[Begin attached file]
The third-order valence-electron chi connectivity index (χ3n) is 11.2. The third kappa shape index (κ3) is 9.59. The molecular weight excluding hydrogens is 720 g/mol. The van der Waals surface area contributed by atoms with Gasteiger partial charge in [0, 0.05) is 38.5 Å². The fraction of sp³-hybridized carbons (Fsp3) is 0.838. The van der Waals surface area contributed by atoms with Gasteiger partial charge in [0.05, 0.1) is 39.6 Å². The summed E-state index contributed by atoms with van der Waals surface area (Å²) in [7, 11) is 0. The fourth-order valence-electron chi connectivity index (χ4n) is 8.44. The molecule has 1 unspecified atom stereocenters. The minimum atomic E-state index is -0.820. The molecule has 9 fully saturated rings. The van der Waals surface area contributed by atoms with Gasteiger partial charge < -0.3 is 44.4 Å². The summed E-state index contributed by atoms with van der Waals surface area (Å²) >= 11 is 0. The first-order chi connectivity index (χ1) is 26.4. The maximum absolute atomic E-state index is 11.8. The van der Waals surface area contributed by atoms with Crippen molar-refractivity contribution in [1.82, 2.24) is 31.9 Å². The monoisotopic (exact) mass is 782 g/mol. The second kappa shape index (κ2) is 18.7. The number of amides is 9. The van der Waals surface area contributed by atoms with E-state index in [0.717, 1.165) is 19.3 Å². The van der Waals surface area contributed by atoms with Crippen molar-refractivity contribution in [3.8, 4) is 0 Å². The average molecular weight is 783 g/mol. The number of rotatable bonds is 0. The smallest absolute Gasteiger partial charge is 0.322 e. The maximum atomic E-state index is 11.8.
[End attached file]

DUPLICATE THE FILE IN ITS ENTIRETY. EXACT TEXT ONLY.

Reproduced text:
The third-order valence-electron chi connectivity index (χ3n) is 11.2. The third kappa shape index (κ3) is 9.59. The molecular weight excluding hydrogens is 720 g/mol. The van der Waals surface area contributed by atoms with Gasteiger partial charge in [0, 0.05) is 38.5 Å². The fraction of sp³-hybridized carbons (Fsp3) is 0.838. The van der Waals surface area contributed by atoms with Gasteiger partial charge in [0.05, 0.1) is 39.6 Å². The summed E-state index contributed by atoms with van der Waals surface area (Å²) in [7, 11) is 0. The fourth-order valence-electron chi connectivity index (χ4n) is 8.44. The molecule has 1 unspecified atom stereocenters. The minimum atomic E-state index is -0.820. The molecule has 9 fully saturated rings. The van der Waals surface area contributed by atoms with Gasteiger partial charge < -0.3 is 44.4 Å². The summed E-state index contributed by atoms with van der Waals surface area (Å²) >= 11 is 0. The first-order chi connectivity index (χ1) is 26.4. The maximum absolute atomic E-state index is 11.8. The van der Waals surface area contributed by atoms with Crippen molar-refractivity contribution in [1.82, 2.24) is 31.9 Å². The monoisotopic (exact) mass is 782 g/mol. The second kappa shape index (κ2) is 18.7. The number of amides is 9. The van der Waals surface area contributed by atoms with E-state index in [0.717, 1.165) is 19.3 Å². The van der Waals surface area contributed by atoms with Crippen molar-refractivity contribution in [3.8, 4) is 0 Å². The average molecular weight is 783 g/mol. The number of rotatable bonds is 0. The smallest absolute Gasteiger partial charge is 0.322 e. The maximum atomic E-state index is 11.8.